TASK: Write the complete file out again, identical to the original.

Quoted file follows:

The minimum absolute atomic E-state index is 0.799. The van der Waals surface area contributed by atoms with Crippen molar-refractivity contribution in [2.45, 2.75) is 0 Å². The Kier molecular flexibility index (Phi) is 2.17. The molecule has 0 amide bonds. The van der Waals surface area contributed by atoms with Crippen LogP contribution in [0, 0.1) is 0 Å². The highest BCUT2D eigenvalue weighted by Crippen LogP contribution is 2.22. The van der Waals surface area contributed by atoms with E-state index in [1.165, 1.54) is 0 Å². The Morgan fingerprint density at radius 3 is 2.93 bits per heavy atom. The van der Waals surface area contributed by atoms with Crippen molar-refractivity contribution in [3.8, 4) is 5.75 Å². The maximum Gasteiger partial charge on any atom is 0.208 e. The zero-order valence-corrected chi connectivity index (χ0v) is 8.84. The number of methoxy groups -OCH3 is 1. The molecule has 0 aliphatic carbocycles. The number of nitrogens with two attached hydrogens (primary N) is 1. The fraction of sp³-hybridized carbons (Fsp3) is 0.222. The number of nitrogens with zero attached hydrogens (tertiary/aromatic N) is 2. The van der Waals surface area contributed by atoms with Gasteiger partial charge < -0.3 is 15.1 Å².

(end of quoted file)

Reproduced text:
The minimum absolute atomic E-state index is 0.799. The van der Waals surface area contributed by atoms with Crippen molar-refractivity contribution in [2.45, 2.75) is 0 Å². The Kier molecular flexibility index (Phi) is 2.17. The molecule has 0 amide bonds. The van der Waals surface area contributed by atoms with Crippen LogP contribution in [0, 0.1) is 0 Å². The highest BCUT2D eigenvalue weighted by Crippen LogP contribution is 2.22. The van der Waals surface area contributed by atoms with E-state index in [1.165, 1.54) is 0 Å². The Morgan fingerprint density at radius 3 is 2.93 bits per heavy atom. The van der Waals surface area contributed by atoms with Crippen molar-refractivity contribution in [3.8, 4) is 5.75 Å². The maximum Gasteiger partial charge on any atom is 0.208 e. The zero-order valence-corrected chi connectivity index (χ0v) is 8.84. The number of methoxy groups -OCH3 is 1. The molecule has 0 aliphatic carbocycles. The number of nitrogens with two attached hydrogens (primary N) is 1. The fraction of sp³-hybridized carbons (Fsp3) is 0.222. The number of nitrogens with zero attached hydrogens (tertiary/aromatic N) is 2. The van der Waals surface area contributed by atoms with Gasteiger partial charge < -0.3 is 15.1 Å².